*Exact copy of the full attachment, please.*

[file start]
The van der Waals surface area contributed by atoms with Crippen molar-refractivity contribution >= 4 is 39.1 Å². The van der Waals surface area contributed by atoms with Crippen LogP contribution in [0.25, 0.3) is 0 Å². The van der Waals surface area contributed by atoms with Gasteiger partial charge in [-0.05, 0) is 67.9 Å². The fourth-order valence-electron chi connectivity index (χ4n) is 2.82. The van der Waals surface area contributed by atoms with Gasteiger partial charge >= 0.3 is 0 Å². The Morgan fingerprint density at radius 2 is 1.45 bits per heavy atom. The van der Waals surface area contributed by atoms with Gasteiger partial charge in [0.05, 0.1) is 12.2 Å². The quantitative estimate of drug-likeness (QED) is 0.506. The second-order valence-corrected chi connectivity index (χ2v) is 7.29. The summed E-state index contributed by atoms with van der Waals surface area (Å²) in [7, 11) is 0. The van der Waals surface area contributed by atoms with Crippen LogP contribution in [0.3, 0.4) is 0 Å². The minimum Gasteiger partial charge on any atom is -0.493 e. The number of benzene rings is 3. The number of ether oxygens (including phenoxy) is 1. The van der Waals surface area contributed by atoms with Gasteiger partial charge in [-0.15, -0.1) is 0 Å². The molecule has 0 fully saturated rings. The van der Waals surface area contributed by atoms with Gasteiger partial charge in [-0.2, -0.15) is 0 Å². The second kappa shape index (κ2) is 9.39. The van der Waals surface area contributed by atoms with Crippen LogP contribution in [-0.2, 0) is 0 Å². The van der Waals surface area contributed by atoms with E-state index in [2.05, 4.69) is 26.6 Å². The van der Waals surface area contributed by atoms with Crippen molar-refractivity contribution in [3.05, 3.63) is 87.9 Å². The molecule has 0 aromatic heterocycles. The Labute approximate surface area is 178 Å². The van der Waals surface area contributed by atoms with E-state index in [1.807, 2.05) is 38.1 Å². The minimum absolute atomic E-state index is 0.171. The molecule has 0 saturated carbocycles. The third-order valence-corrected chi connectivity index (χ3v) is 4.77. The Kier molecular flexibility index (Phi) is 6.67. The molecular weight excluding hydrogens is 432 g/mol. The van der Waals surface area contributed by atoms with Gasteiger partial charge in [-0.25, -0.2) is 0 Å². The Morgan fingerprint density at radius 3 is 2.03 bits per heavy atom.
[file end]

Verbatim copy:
The van der Waals surface area contributed by atoms with Crippen molar-refractivity contribution >= 4 is 39.1 Å². The van der Waals surface area contributed by atoms with Crippen LogP contribution in [0.25, 0.3) is 0 Å². The van der Waals surface area contributed by atoms with Gasteiger partial charge in [-0.05, 0) is 67.9 Å². The fourth-order valence-electron chi connectivity index (χ4n) is 2.82. The van der Waals surface area contributed by atoms with Gasteiger partial charge >= 0.3 is 0 Å². The Morgan fingerprint density at radius 2 is 1.45 bits per heavy atom. The van der Waals surface area contributed by atoms with Gasteiger partial charge in [0.05, 0.1) is 12.2 Å². The quantitative estimate of drug-likeness (QED) is 0.506. The second-order valence-corrected chi connectivity index (χ2v) is 7.29. The summed E-state index contributed by atoms with van der Waals surface area (Å²) in [7, 11) is 0. The van der Waals surface area contributed by atoms with Crippen LogP contribution in [0.3, 0.4) is 0 Å². The minimum Gasteiger partial charge on any atom is -0.493 e. The number of benzene rings is 3. The number of ether oxygens (including phenoxy) is 1. The van der Waals surface area contributed by atoms with Gasteiger partial charge in [-0.15, -0.1) is 0 Å². The molecule has 0 fully saturated rings. The van der Waals surface area contributed by atoms with Gasteiger partial charge in [-0.2, -0.15) is 0 Å². The second kappa shape index (κ2) is 9.39. The van der Waals surface area contributed by atoms with Crippen LogP contribution in [-0.2, 0) is 0 Å². The van der Waals surface area contributed by atoms with E-state index in [2.05, 4.69) is 26.6 Å². The van der Waals surface area contributed by atoms with Crippen molar-refractivity contribution in [3.05, 3.63) is 87.9 Å². The molecule has 0 aromatic heterocycles. The Labute approximate surface area is 178 Å². The van der Waals surface area contributed by atoms with E-state index in [1.807, 2.05) is 38.1 Å². The minimum absolute atomic E-state index is 0.171. The molecule has 0 saturated carbocycles. The third-order valence-corrected chi connectivity index (χ3v) is 4.77. The Kier molecular flexibility index (Phi) is 6.67. The molecular weight excluding hydrogens is 432 g/mol. The van der Waals surface area contributed by atoms with Gasteiger partial charge in [-0.25, -0.2) is 0 Å². The Morgan fingerprint density at radius 3 is 2.03 bits per heavy atom.